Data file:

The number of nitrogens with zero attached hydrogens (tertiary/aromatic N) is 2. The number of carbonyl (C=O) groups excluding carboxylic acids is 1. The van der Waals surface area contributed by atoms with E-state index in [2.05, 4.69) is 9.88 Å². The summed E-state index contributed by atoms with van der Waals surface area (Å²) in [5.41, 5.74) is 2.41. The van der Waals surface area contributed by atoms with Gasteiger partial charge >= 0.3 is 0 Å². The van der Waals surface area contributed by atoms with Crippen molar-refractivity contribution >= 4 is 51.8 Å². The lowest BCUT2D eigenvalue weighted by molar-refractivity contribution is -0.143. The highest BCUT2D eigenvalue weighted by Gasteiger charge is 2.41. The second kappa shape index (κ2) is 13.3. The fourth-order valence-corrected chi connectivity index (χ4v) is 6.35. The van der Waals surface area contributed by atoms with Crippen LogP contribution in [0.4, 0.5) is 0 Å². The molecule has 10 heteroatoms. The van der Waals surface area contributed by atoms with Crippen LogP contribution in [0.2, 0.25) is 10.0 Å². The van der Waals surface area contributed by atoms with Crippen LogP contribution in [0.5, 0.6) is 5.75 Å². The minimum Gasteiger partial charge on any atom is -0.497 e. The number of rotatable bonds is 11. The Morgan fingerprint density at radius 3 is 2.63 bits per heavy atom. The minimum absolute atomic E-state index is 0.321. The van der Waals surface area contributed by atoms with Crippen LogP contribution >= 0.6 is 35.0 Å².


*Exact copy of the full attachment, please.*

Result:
The number of nitrogens with zero attached hydrogens (tertiary/aromatic N) is 2. The number of carbonyl (C=O) groups excluding carboxylic acids is 1. The van der Waals surface area contributed by atoms with E-state index in [2.05, 4.69) is 9.88 Å². The summed E-state index contributed by atoms with van der Waals surface area (Å²) in [5.41, 5.74) is 2.41. The van der Waals surface area contributed by atoms with Gasteiger partial charge >= 0.3 is 0 Å². The van der Waals surface area contributed by atoms with Crippen molar-refractivity contribution >= 4 is 51.8 Å². The lowest BCUT2D eigenvalue weighted by molar-refractivity contribution is -0.143. The highest BCUT2D eigenvalue weighted by Gasteiger charge is 2.41. The second kappa shape index (κ2) is 13.3. The fourth-order valence-corrected chi connectivity index (χ4v) is 6.35. The van der Waals surface area contributed by atoms with Crippen LogP contribution in [0.4, 0.5) is 0 Å². The molecule has 10 heteroatoms. The van der Waals surface area contributed by atoms with Crippen LogP contribution in [0.2, 0.25) is 10.0 Å². The van der Waals surface area contributed by atoms with Crippen LogP contribution in [0.5, 0.6) is 5.75 Å². The minimum Gasteiger partial charge on any atom is -0.497 e. The number of rotatable bonds is 11. The Morgan fingerprint density at radius 3 is 2.63 bits per heavy atom. The minimum absolute atomic E-state index is 0.321. The van der Waals surface area contributed by atoms with Crippen LogP contribution >= 0.6 is 35.0 Å².